Target archery is a very repetitive sport. A competition consists of a set number of ‘ends’ (groups of arrows), shot at a set distance, at a stationary target. There’s other forms of archery, like field archery, that use moving targets, or variable distance targets, but in target archery, you know how far away the target is, and it doesn’t move. The league that I’m in meets once a week, we shoot 10 ends of 3 arrows at a target 15 yards away. It’s a mixed league, so you get some people shooting with sights, some without, a few shooting compound bows, but most shooting recurve. I shoot recurve, and use a sight. Because target archery is static, the secret is to shoot exactly the same way each time. There’s something very relaxing about the repetition, especially given how interrupt driven and variable a typical day can be.
Competitive archers use a multi-step breathing pattern to track the steps in a single shot. I’m not to the point where I can do something so consistent, but I have started to develop a pattern. I wrote it down, as a way to remember it, and to play around with it a bit. As I progress, it will certainly change. Here it is, written long-form. A few definitions will probably help. The feathers on the arrow are called fletches, the notch at the back that you fit to the string is called a nock. A stabilizer is a short pole that sticks out of the front of the bow, adding weight and stability to the bow. The riser is the center handle piece in a take-apart recurve bow, two limbs are attached to the riser and connected with a string to make the bow. The arrow sits on an arrow rest on the riser, and is pressed into a button on the side of the riser. The button and rest combination can move the arrow a tiny bit to the left and right. Getting the button and rest tuned for a straight shot takes some effort. I was using a clicker, a small metal piece that clicks when you’ve drawn an arrow to a consistent length, but recently took it off the bow to simplify my shot. The sight that I use is a long cross bar that sticks nine inches out of the front of the bow. It has fine adjustments for height and windage (left and right movement), and a small red dot that you put on the target. For a good video that shows a full recurve bow in action, check out this competition footage.
First, I pull an arrow from my quiver by the nock, and spin it until the fletches are in the right position. I rest the bow on the stabilizer, and slide the arrow down the rest (this makes more sense when you use a clicker, but I like the sound the carbon arrow makes on the rest). I nock the arrow on the string, and use grip it with one finger over and one under. I line up the arrow with the stabilizer, and the string with two screw holes on the riser. Because the sight doesn’t have a rear sight (like a rifle, or some hunting bows), it’s important to make sure everything is lined up. I lift the bow to a 45 degree angle and recheck the alignment. Then I bring the bow up and level it with the target, then draw the string to my chin and put my nose on the string. I pull my back elbow up, and drop my front shoulder. I open my bow hand, so that the riser is pressing the thick of my hand, and my fingers are loose. I press my shoulder blades together and open my chest. One deep breath, another alignment of the string and sight, then release the arrow, making sure to not grab the riser when I do. I have a thin strap between my index finger and thumb on my bow hand, so the bow pitches forward on a slow pivot, and I grab it as it falls.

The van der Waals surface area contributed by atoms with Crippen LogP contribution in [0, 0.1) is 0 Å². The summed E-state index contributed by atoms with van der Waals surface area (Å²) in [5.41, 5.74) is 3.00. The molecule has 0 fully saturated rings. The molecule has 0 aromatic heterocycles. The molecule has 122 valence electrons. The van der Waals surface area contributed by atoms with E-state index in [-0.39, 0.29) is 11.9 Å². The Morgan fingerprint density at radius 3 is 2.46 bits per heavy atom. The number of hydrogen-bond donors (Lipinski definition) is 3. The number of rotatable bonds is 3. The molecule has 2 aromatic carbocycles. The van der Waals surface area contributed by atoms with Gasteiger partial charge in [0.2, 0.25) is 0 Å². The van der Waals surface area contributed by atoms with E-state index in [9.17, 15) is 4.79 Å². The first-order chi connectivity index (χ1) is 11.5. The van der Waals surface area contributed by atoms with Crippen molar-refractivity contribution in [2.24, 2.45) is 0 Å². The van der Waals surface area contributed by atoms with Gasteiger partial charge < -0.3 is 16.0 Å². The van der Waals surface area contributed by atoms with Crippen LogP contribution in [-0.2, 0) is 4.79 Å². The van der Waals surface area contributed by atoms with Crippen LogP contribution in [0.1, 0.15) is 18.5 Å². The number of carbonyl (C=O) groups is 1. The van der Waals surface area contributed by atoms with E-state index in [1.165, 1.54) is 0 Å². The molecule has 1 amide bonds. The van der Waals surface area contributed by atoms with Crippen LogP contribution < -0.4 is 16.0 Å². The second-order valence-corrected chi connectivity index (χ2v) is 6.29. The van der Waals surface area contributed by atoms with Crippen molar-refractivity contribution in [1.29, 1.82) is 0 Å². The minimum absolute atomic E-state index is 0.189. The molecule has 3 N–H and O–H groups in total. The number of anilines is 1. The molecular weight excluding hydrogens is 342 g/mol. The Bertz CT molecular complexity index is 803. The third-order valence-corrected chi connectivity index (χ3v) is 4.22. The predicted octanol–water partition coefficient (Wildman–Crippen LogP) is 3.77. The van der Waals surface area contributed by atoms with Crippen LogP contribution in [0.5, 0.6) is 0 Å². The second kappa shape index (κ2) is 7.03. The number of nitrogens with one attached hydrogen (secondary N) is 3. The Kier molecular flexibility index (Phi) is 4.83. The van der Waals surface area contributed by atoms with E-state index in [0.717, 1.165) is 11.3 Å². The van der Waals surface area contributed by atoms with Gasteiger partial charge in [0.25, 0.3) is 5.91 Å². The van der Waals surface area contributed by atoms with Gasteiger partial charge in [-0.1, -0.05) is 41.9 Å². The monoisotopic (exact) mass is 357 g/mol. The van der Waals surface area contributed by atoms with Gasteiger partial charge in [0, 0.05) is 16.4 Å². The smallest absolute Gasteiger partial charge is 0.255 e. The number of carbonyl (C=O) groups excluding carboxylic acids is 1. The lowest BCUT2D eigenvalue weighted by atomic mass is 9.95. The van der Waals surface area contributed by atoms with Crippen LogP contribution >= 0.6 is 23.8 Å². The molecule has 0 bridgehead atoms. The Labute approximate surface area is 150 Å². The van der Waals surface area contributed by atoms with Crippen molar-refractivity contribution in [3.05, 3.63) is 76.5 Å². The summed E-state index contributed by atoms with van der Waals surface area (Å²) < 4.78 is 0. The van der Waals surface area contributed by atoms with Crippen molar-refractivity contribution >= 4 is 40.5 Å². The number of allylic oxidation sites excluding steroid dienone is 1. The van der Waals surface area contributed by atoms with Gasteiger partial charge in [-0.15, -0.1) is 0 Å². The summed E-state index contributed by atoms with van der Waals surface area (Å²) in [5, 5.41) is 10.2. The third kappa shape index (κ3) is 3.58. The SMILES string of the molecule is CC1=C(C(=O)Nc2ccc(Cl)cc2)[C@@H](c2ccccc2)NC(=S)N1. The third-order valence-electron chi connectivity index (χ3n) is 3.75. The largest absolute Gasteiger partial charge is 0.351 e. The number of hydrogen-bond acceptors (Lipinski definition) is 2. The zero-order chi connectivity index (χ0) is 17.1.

A few steps are specific to problems that I’ve had in the past, the elbow and shoulder checks, making sure not to hold on to the bow, multiple checks of the alignment of the string. It’s a short list, but is gradually growing. I spend time visualizing the steps on the train, and sometimes when I’m walking. I’m interested in experimenting with repeating the steps as I breath (breath 1 – nock the arrow, breath 2 – align the string) but that will take some time. The first step towards that kind of discipline is knowing what I’m doing piece by piece, writing this all down helps me do that.